Quite a few people, I reckon, had precisely that reaction. And whether it accurately reflects what went on at The Washington Post is of only incidental concern. What matters is the increasingly low opinion the public has of the legacy, formerly the “mainstream,” media. At a moment when a major television network chooses to act as a satellite branch of the Obama administration’s press office, why should we be surprised if a major newspaper endeavors to arranges liaisons between lobbyists and the favorite-ever administration?
The only thing more obvious than the intellectual and moral bankruptcy of the legacy media is its breathtaking arrogance. Last night, I went to a debate between the French writer Guy Sorman and self-celebrated New York Times foreign correspondent Roger Cohen. The ostensible subject of the debate was Mr. Sorman’s new book Economics Does Not Lie: A Defense of the Free Market in a Time of Crisis . I had a special interest, since I am the book’s publisher. It was an illuminating evening.
But the illumination only intermittently had to do with Mr. Sorman’s ideas. Chiefly, it shone upon Mr. Cohen, who clearly hadn’t read the book, could barely get three sentences out without expressing his contempt for George W. Bush, his love for Barack Obama, and his conviction that the Untied States really wasn’t up to his high standards of what a country should be. (I thank God, he said at one point, that my children were not born in this country.) It was among the more irritating performances I have witnessed. Mr. Sorman, I must say, acted with a forbearance I can only describe as saintly. When Roger Cohen compared “the world according to Guy Sorman” to partly-post-totalitarian regimes like China, Russia, and Iran where (according to him) capitalist greed runs rough-shod over the rights of ordinary citizens, Mr. Sorman patiently explained some virtues of the free market.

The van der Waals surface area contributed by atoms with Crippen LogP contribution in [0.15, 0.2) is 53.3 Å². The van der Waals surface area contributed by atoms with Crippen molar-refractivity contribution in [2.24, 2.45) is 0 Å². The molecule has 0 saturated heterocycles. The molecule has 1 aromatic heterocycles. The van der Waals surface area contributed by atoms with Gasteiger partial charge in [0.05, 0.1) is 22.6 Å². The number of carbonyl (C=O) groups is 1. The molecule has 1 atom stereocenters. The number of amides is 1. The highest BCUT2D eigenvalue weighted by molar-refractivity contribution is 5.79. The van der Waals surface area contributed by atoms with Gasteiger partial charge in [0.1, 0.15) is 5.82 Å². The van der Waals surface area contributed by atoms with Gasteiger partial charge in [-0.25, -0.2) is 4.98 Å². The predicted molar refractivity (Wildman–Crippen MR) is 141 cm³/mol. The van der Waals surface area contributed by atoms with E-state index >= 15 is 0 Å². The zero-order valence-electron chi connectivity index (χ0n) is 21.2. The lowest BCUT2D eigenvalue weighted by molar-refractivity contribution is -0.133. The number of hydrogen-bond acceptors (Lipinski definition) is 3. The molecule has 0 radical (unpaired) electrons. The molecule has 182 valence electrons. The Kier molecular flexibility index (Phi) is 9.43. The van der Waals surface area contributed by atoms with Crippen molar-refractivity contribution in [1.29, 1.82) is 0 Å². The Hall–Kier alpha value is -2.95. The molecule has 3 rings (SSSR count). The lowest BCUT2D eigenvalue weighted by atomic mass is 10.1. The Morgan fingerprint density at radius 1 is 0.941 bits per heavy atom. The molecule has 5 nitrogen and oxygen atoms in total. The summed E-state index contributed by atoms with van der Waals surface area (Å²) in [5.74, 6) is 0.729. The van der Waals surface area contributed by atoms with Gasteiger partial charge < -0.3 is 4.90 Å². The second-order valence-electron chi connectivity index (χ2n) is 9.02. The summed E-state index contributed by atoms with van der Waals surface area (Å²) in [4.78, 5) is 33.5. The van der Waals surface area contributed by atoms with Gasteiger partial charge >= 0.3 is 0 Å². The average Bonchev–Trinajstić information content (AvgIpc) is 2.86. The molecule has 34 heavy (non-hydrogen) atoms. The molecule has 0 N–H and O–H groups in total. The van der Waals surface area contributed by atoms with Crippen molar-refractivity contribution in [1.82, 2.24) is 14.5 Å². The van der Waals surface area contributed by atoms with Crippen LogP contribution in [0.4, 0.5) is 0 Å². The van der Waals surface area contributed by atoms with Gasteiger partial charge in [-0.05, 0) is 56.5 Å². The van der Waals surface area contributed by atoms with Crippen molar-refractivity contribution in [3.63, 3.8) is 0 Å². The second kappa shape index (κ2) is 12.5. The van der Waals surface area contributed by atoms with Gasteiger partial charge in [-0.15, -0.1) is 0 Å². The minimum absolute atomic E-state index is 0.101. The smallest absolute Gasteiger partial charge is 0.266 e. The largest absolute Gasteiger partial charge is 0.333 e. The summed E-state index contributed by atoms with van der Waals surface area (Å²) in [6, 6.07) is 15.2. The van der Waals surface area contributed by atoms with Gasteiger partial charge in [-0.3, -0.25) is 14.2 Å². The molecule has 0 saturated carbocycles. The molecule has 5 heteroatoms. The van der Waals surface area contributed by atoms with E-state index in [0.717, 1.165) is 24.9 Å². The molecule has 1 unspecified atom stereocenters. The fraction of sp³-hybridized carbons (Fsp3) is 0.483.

Perhaps the most amazing moment, however, came when Roger Cohen asked if Guy Sorman thought it would be desirable if The New York Times were to disappear. This was a New York audience, so you will not be surprised to learn that the eruption of applause was limited to one person, namely me. What I found extraordinary, though — beyond the delicious contemplation of a New-York-Times-less world — was the full-sailed arrogance of Roger Cohen who clearly believed that an allegiance to and unstinting admiration for the great New York Times was a litmus test of moral and political probity. He provided the audience with a brief précis of some of the Times‘s recent financial difficulties and clearly thought that we should regard this as a sort of national emergency: My God, The New York Times is in trouble! Somebody do something! I thought about Mr. Cohen’s performance this morning when I read about the travails of The Washington Post. It’s a little sad, really — what a load of puffed up self-righteousness it elicited! — but chiefly it’s a comic drama playing to an increasingly empty theater. Which is why the real story has as much to do with journalistic irrelevance as journalistic integrity.